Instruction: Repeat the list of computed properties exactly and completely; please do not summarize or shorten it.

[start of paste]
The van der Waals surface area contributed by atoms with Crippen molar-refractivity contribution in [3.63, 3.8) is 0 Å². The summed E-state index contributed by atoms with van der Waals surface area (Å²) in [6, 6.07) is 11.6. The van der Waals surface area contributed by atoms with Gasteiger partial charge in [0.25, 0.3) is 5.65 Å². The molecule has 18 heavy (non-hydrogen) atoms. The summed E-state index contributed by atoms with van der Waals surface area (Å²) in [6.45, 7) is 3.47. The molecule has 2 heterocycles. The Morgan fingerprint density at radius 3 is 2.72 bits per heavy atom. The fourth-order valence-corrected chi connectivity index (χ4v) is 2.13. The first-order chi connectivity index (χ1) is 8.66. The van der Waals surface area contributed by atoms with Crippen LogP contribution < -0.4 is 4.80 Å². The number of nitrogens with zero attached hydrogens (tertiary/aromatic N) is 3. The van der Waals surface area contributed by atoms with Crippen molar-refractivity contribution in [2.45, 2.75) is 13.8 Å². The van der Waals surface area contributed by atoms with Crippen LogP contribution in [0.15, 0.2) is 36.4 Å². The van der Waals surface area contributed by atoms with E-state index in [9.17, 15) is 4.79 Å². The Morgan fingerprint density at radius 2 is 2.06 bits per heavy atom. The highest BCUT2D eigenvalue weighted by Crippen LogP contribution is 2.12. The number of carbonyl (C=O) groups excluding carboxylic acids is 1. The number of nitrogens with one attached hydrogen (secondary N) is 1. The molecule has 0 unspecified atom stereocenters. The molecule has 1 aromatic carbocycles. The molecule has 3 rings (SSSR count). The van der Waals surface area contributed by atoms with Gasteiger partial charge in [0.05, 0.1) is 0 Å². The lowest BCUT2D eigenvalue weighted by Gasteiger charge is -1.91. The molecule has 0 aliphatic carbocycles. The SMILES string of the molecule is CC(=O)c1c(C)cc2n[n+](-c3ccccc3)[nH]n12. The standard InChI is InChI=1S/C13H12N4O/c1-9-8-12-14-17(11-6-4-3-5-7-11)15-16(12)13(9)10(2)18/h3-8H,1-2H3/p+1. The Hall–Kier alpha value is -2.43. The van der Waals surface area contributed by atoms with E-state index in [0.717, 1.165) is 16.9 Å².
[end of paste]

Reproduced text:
The van der Waals surface area contributed by atoms with Crippen molar-refractivity contribution in [3.63, 3.8) is 0 Å². The summed E-state index contributed by atoms with van der Waals surface area (Å²) in [6, 6.07) is 11.6. The van der Waals surface area contributed by atoms with Gasteiger partial charge in [0.25, 0.3) is 5.65 Å². The molecule has 18 heavy (non-hydrogen) atoms. The summed E-state index contributed by atoms with van der Waals surface area (Å²) in [6.45, 7) is 3.47. The molecule has 2 heterocycles. The Morgan fingerprint density at radius 3 is 2.72 bits per heavy atom. The fourth-order valence-corrected chi connectivity index (χ4v) is 2.13. The first-order chi connectivity index (χ1) is 8.66. The van der Waals surface area contributed by atoms with Crippen LogP contribution < -0.4 is 4.80 Å². The number of nitrogens with zero attached hydrogens (tertiary/aromatic N) is 3. The van der Waals surface area contributed by atoms with Crippen molar-refractivity contribution in [2.45, 2.75) is 13.8 Å². The van der Waals surface area contributed by atoms with Crippen LogP contribution in [0.15, 0.2) is 36.4 Å². The van der Waals surface area contributed by atoms with E-state index in [9.17, 15) is 4.79 Å². The Morgan fingerprint density at radius 2 is 2.06 bits per heavy atom. The highest BCUT2D eigenvalue weighted by Crippen LogP contribution is 2.12. The number of carbonyl (C=O) groups excluding carboxylic acids is 1. The number of nitrogens with one attached hydrogen (secondary N) is 1. The molecule has 0 unspecified atom stereocenters. The molecule has 1 aromatic carbocycles. The molecule has 3 rings (SSSR count). The van der Waals surface area contributed by atoms with Gasteiger partial charge in [0.05, 0.1) is 0 Å². The lowest BCUT2D eigenvalue weighted by Gasteiger charge is -1.91. The molecule has 0 aliphatic carbocycles. The SMILES string of the molecule is CC(=O)c1c(C)cc2n[n+](-c3ccccc3)[nH]n12. The standard InChI is InChI=1S/C13H12N4O/c1-9-8-12-14-17(11-6-4-3-5-7-11)15-16(12)13(9)10(2)18/h3-8H,1-2H3/p+1. The Hall–Kier alpha value is -2.43. The van der Waals surface area contributed by atoms with E-state index in [0.717, 1.165) is 16.9 Å².